Divorce Day: Transitioning to a New Life Phase

divorce papers and wedding bands

The first Monday after New Year’s Day has earned the name “Divorce Day” because it is when many spouses start looking for divorce attorneys. Divorce attorneys in the U.S. and abroad, as well as Google search, see a significant surge of divorce inquiries on the first working Monday in January. Some spouses are seeking a fresh start in the new year, others have decided to wait and see how the holidays go for them, putting the entire fate of their relationship onto what can be a highly stressful time. Whatever the reason, the “Divorce Day” trend is unmistakable.

If you have decided that you are ready to end your marriage and start the next chapter of your life, then we can help you with the divorce transition. As an experienced divorce attorney will tell you, when you are seeking a divorce at this time of year, it is important not only to understand why it makes sense to file for divorce in January, but also to be sure that you are proceeding for the right reasons and that you are properly prepared to go forward with the process.

Why Filing for Divorce in January Makes Sense

If you have children, waiting until after the holidays to start divorce proceedings will avoid having negative memories associated with what is often a very special time of year for children. Moreover, it can be devastating for a soon-to-be ex-spouse to be informed of a divorce in the middle of the holiday season. Leaving a spouse in January may also help him or her to see it as an opportunity for a new beginning and a period of self-growth.

There are also financial reasons to file for divorce in January. Waiting until after December 31 avoids the monetary penalty for filing separately if you are still married. In addition, by the beginning of the year it is likely that any year-end income (such as an annual bonus, which can be significant) will have been received and properly documented.

That said, you want to be sure that you are not seeking a divorce as a reactionary move. Even for the strongest of marriages, the holidays can be stressful and emotionally fraught. Be sure that the dust has settled and your judgment is not being clouded by the winter doldrums before calling it quits.

Furthermore, be sure that you are properly prepared to proceed with a divorce. In addition to seeking a divorce attorney, you should: assemble your financial paperwork; assess your credit and consider opening new bank accounts in your name only; and be sure you have enough money to pay for your divorce.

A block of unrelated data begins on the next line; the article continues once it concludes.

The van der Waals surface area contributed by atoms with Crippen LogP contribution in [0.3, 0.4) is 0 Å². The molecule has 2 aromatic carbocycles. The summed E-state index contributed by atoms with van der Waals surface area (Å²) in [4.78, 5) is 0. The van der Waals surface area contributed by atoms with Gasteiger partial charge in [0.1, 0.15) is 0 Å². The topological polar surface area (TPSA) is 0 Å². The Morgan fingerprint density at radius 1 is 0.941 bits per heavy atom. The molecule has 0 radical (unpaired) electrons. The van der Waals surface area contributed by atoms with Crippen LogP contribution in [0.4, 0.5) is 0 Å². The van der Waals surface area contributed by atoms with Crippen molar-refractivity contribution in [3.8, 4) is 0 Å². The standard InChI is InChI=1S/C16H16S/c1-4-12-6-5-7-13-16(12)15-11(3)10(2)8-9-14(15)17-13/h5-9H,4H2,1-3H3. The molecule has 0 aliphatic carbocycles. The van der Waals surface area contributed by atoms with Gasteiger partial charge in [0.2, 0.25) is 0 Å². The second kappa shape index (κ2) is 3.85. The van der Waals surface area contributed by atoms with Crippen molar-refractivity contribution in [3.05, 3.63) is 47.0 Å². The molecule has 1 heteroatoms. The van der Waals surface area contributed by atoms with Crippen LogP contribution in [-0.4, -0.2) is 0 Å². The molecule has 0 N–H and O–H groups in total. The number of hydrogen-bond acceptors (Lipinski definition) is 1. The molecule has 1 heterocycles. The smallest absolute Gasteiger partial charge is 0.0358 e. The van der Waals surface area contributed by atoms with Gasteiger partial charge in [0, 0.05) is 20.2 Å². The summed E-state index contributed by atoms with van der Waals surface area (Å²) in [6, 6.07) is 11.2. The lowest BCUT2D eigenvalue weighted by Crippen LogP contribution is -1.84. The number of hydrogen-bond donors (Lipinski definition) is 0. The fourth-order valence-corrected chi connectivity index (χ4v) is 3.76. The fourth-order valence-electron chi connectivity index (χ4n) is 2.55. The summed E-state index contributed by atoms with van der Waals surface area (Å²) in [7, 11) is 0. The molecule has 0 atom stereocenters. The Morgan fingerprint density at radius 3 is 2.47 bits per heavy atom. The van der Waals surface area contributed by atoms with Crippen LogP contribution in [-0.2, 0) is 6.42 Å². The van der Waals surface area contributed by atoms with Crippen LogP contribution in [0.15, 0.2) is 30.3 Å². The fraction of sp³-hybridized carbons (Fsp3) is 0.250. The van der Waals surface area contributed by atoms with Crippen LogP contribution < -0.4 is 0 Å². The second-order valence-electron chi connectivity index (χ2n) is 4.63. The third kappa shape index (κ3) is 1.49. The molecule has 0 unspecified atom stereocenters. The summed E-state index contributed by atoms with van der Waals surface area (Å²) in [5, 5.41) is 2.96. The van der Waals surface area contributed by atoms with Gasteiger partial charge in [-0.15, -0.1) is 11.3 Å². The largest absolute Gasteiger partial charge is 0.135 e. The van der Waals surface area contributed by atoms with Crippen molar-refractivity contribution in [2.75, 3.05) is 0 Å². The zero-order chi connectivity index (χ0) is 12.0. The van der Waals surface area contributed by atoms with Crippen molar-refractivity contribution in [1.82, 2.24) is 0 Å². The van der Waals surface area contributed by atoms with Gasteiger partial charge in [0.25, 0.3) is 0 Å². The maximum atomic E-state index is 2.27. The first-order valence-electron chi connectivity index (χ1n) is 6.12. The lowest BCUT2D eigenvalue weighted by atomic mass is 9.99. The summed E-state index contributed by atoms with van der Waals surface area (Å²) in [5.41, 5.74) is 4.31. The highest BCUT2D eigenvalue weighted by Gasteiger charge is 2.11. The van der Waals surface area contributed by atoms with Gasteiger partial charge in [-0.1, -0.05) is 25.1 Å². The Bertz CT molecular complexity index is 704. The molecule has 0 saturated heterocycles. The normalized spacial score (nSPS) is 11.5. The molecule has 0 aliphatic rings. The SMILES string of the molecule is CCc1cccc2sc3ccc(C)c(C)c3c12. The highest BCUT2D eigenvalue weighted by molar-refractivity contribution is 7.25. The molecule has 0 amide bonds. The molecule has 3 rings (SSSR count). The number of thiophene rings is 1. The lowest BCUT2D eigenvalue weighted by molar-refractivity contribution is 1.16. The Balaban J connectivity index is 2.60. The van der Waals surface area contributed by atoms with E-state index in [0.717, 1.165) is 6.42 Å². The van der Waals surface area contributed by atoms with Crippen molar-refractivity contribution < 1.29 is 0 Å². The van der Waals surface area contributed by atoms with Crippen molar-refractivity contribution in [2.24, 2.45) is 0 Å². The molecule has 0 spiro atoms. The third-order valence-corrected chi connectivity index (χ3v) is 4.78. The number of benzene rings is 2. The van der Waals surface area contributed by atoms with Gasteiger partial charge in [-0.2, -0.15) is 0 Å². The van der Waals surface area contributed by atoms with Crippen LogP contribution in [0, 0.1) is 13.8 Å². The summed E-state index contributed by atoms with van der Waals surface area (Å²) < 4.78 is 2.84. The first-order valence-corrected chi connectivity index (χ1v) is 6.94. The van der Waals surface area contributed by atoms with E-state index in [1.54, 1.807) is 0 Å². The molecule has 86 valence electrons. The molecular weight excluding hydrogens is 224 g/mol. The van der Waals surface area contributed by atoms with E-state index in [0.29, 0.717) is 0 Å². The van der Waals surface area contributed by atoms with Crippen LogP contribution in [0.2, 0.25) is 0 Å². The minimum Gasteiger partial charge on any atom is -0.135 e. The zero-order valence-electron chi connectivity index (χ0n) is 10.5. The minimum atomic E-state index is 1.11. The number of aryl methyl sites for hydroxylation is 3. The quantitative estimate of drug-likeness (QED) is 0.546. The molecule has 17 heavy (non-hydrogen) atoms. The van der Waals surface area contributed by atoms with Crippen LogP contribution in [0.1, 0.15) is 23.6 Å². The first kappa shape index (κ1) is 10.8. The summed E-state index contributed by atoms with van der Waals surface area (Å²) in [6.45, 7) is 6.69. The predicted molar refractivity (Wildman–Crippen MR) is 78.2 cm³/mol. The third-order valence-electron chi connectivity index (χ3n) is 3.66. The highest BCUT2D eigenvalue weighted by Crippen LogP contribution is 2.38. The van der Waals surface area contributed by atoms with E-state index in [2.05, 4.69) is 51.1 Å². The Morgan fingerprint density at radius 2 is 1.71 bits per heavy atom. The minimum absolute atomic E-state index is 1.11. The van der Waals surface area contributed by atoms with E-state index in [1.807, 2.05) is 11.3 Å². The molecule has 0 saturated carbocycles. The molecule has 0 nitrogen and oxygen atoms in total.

Divorce in Oregon: The Basics

Oregon is a no-fault state, meaning that you are not required to show whose fault it is or even why the marriage is ending. All you need to tell the court is that you and your spouse have “irreconcilable differences.” That is, if your marital problems cannot be resolved and you want a divorce, a court will grant you a divorce (also referred to in Oregon as a “dissolution”).

There are a number of possible paths that an Oregon divorce can take, including a collaborative process, which provides an alternative to litigation. Mediation involves one or more private counseling sessions in which a trained person tries to help you and your spouse reach an agreement. Not all divorces end up in court as a contested proceeding.

If you have children, real property, retirement benefits, or your divorce is contested from the outset, you should seriously consider hiring an Oregon divorce attorney. And for a number of reasons, including knowing your options from the start, ensuring that your interests are protected early, and avoiding unnecessary delay, you should hire an attorney early in the process.

To be able to seek a divorce in Oregon, you or your spouse must have lived in the state for six months before filing for divorce. There are several important tasks that must be completed to start an Oregon divorce proceeding:

  • You must file several documents, including a petition for dissolution of marriage, with the circuit court clerk’s office at the local county courthouse. The petition tells the court and your spouse what you are asking for in the divorce.

  • You must have the petition and any other required documents officially delivered to (“served on”) your spouse. This lets your spouse know that a divorce action has been started and what you are asking for.

  • You must pay (or be excused from paying) the fees that are charged for filing a divorce petition. There might also be costs for having your spouse served.

How an Oregon Divorce Attorney Can Help

If you have decided to seek a divorce and are looking for an experienced Oregon divorce attorney to protect your interests, we welcome you to contact Litowich Law. Based in Salem, we serve clients throughout Oregon and are dedicated to helping our clients and their families make well-informed decisions for their future.

Categories: Divorce